The compositions played at a classical concert rarely come in such a fun bundle as they did at Sunday afternoon’s Spokane Symphony concert at The Met. Sunday’s performance was a splendid homecoming for Jason Moody, a 23-year-old violinist who began his career here. And conductor Eckart Preu and the orchestra found the wit and downright laughter in two orchestral standards by Stravinsky and Haydn.
Preu got the fun going with Stravinsky’s Suite from his 1920 ballet “Pulcinella,” a work more often heard in orchestral concerts than seen on the ballet stage. The story tells about the amorous scrapes and pratfalls of the title character. Stravinsky’s score is based on music thought to be by the 18th-century Italian composer Giovanni Battista Pergolesi as arranged, and occasionally deranged, by Stravinsky.
Preu gave a hard-edged bite to Stravinsky’s comic rhythmic irregularities and boldly contrasting instrumental colors. There were suavely played solos by oboist Keith Thomas, flutist Bruce Bodden and violinist Kelly Farris. There was a mad orchestral frenzy in the Tarentella. And the bombastic “Duetto” featuring string bassist Darryl Miyasato and trombonist David Matern seemed on the hilarious verge of turning into a college football fight song.
Moody, who grew up near Sandpoint, made his professional debut with the Spokane Symphony when he was only 16. Now a graduate student at Rice University, Moody returned Sunday to play Mozart’s Violin Concerto No. 5. Moody seems still the slightly sly, serious, enormously talented player he was years ago. But he brought a professional sophistication to his highly intelligent, beautifully musical performance of this frequently played work. Moody’s tone was perfectly suited to Mozart’s lyricism, never overbearing but singing sweetly. He gave an especially moving account of the concerto’s slow movement – an instrumental version of an operatic love scene if ever there was one.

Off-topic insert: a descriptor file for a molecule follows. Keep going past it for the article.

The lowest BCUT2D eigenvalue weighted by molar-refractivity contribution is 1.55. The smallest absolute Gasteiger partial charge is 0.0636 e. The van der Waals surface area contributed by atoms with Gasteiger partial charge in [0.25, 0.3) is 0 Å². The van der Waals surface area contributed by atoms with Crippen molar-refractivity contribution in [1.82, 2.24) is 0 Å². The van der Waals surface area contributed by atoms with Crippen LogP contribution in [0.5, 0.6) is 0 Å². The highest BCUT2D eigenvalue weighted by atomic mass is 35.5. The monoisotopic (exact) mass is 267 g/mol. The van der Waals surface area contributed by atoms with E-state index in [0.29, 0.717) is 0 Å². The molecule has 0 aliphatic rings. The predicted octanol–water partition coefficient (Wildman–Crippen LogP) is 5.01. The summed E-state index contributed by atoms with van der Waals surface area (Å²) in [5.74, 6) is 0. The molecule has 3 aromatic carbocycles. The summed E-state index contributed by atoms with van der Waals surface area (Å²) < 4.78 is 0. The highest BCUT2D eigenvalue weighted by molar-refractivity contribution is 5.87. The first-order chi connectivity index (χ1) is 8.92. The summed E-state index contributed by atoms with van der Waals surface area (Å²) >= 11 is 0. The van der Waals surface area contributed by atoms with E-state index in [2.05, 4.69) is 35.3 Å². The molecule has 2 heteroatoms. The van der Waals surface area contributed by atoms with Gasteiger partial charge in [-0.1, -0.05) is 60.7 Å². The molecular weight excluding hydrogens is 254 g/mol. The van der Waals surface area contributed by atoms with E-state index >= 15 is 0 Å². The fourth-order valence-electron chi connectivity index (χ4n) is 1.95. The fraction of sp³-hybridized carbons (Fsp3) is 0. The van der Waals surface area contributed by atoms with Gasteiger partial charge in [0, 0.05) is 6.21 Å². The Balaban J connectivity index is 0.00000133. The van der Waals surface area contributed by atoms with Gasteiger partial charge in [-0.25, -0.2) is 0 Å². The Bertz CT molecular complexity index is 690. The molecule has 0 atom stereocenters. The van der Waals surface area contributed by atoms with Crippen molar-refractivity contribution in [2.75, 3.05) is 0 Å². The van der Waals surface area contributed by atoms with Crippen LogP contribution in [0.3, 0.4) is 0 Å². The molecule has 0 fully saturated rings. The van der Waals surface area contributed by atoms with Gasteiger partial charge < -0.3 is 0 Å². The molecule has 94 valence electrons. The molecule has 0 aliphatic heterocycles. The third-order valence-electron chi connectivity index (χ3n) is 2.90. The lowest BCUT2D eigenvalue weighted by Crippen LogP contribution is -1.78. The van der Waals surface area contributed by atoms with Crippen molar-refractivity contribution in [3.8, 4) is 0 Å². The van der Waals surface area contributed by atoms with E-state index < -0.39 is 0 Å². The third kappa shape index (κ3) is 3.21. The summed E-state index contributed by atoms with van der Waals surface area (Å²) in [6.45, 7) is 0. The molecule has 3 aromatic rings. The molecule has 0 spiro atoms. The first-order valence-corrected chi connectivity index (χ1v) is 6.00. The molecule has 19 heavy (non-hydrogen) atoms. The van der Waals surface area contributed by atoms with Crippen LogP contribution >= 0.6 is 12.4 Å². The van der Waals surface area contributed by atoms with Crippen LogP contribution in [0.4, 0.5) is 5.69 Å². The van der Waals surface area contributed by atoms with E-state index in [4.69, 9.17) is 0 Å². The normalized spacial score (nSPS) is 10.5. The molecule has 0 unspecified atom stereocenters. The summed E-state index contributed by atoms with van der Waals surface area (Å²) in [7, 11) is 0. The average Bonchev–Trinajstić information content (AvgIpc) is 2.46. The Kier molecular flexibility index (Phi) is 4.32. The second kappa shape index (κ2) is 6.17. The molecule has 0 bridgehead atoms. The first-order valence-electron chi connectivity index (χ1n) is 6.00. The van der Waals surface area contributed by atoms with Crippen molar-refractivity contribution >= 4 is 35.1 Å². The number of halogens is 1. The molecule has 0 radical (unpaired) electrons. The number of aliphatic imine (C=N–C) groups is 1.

Moody did not exhibit the cocky self-assurance the teenage Mozart undoubtedly brought to this piece when he performed it, but there was evidence that he might one day view the piece a bit more brashly. Moody composed his own solo cadenzas and lead-in solo passages for the concerto, which incorporated witty harmonic twists and tantalizing pauses that point in a more frolicsome direction.
Preu selected another well-worn symphonic masterpiece to conclude Sunday’s concert, Haydn’s “Surprise” Symphony. Anyone who grew up with classical music or who listens to a classical radio station has heard this symphony many times. But Preu scraped the moss off and delivered several surprises, not just the famous explosive accent in the Andante that give the symphony its nickname.
For example, Preu told Sunday’s audience, it is not a courtly dance but a country dance. And his performance proved it with a tempo that swaggered and gave a tipsy lurch now and then.
Preu brought a cheery clarity to the symphony’s fast movements, giving an exceptional shine to a work that should never be allowed to dull with age.